Oil on Canvas
150.5 x 150.5cm
Signed: "Christo Coetzee" (Lower/Right)
Verso: Signed, dated and titled by artist: "Christo Coetzee '71, 150 x 150cm, Crystal Rain Sun"
Provenance: Property of the Estate Late Phil du Plessis
Exhibited: The Safest Place is the Knife’s Edge, A Retrospective Exhibition of the Works of Christo Coetzee, Standard Bank Gallery, 5 October – 1 December 2018.
Illustrated: Vorster, A. (Ed.) and Van Rensburg, W. (Ed.). 2018. The Safest Place is the Knife’s Edge, A Retrospective Exhibition of the Works of Christo Coetzee, Standard Bank Gallery. P. 101.
South African Christo Coetzee is an artist whose dynamic and diverse creative vocabulary has earned him an international reputation of rare repute. As Deon Viljoen and Micahel Stevenson assert in the book, Christo Coetzee: Paintings from London and Paris 1954-1964:
“Coetzee’s success in the international art world was a far cry from his humble origins in South Africa”. (2001:9)
Coetzee’s body of work is so varied that it is difficult to confine it to any one style. However, as art historian Esmé Berman notes, his most phenomenal pieces are often those that linger in the “realms of informal abstraction.” The work “Crystal Rain Sun” resonates with Berman’s claim and demonstrates the imagination and creativity by which Coetzee’s practice is defined.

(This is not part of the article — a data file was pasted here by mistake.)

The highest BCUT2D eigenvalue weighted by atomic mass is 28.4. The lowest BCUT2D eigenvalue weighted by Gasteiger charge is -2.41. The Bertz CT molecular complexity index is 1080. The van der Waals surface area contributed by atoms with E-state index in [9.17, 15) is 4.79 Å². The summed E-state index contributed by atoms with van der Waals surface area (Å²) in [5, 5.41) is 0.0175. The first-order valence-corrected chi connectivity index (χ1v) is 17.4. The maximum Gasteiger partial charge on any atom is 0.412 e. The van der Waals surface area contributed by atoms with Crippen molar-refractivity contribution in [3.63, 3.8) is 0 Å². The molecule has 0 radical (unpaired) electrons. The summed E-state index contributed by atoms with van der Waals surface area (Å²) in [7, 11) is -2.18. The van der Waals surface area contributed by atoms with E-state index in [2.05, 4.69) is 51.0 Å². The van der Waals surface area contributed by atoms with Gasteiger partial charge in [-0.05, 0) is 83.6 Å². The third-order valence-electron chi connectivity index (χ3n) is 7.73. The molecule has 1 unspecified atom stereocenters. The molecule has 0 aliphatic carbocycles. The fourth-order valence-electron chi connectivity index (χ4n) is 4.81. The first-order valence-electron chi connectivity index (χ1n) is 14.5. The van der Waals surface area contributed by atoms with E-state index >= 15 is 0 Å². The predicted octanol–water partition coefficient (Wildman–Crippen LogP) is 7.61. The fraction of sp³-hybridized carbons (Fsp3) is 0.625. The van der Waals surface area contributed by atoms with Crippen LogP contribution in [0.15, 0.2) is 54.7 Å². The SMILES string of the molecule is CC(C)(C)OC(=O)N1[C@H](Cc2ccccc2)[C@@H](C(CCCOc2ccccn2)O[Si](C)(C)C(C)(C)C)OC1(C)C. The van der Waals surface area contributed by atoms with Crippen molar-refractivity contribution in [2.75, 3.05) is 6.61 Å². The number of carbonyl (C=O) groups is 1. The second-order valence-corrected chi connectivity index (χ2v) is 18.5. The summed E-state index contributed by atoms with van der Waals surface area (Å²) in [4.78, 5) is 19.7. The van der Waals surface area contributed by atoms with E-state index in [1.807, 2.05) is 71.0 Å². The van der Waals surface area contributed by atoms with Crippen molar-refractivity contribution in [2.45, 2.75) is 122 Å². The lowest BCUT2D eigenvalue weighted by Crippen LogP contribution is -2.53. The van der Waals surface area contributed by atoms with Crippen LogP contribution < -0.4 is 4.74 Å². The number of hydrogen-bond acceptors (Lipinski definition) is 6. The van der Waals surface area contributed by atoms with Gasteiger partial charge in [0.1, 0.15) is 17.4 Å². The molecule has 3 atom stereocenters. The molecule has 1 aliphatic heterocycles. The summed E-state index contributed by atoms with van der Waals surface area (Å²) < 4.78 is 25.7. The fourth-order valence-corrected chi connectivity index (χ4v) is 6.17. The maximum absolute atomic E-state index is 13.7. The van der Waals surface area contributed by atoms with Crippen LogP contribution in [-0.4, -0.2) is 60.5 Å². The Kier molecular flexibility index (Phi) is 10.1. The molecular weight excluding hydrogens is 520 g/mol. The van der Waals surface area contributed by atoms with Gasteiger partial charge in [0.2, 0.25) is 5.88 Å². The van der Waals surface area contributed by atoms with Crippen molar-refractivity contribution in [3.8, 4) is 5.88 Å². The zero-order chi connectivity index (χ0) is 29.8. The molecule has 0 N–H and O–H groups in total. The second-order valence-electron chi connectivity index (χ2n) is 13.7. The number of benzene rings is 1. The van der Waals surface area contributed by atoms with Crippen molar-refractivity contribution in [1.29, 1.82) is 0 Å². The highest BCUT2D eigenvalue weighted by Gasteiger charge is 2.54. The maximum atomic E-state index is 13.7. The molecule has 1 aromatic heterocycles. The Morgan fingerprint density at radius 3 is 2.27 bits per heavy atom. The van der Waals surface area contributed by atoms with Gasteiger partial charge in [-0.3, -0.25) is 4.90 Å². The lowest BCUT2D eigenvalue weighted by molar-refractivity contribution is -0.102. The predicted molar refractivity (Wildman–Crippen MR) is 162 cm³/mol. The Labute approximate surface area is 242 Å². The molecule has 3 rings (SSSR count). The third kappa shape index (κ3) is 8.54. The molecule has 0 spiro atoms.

“Crystal Rain Sun” sweeps its viewer into a whirlpool of movement, at the centre of which is a magnificent azure kaleidoscope. Whereas the blue background of this gem-like centre radiates smoothly outwards, the three circles which surround it are comprised of sharp black, brown and orange diagonals. The work is a constant interplay between harsh diagonals and soft curves. At times the work appears stilted, as with the diagonals. It has the appearance of a palimpsest of cut out and collaged forms— especially in the four outer circles of the sun, which are comprised of an array of circles with open triangular mouths. In contrast to the manner in which these open-mouthed circles are depicted in bold brick reds and startling sapphires, the cerulean vortex upon which they have been placed is speckled with certain areas that radiate in an angelic white.
The complexity of the work renders it difficult to articulate in words— instead, the viewer desires to remain caught up with the threads of colour and line that tangle together in a lattice of movement. The multitude of circles from which the whirlpool is constructed imbue the work with a sense of constant regeneration, much like the rebirth brought to nature by a heavy rain. French academic and artist, Dr Katja Gentric eloquently captures the intricacy of Coetzee’s 1970s works, reflecting that they are resonant of:
“…a longstanding engagement with a question, a journey, a rupture and a passageway, looking in two directions, letting the light come through.”
Perhaps, then, “Crystal Rain Sun” can be thought of as a journey, in which the viewer knows not the point of departure or that of arrival. Rather, the sheer magnificence of this piece lies in its ability to weave the viewer into a state of limitless entrancement in which each individual element of the work is testament to the entanglement of life itself.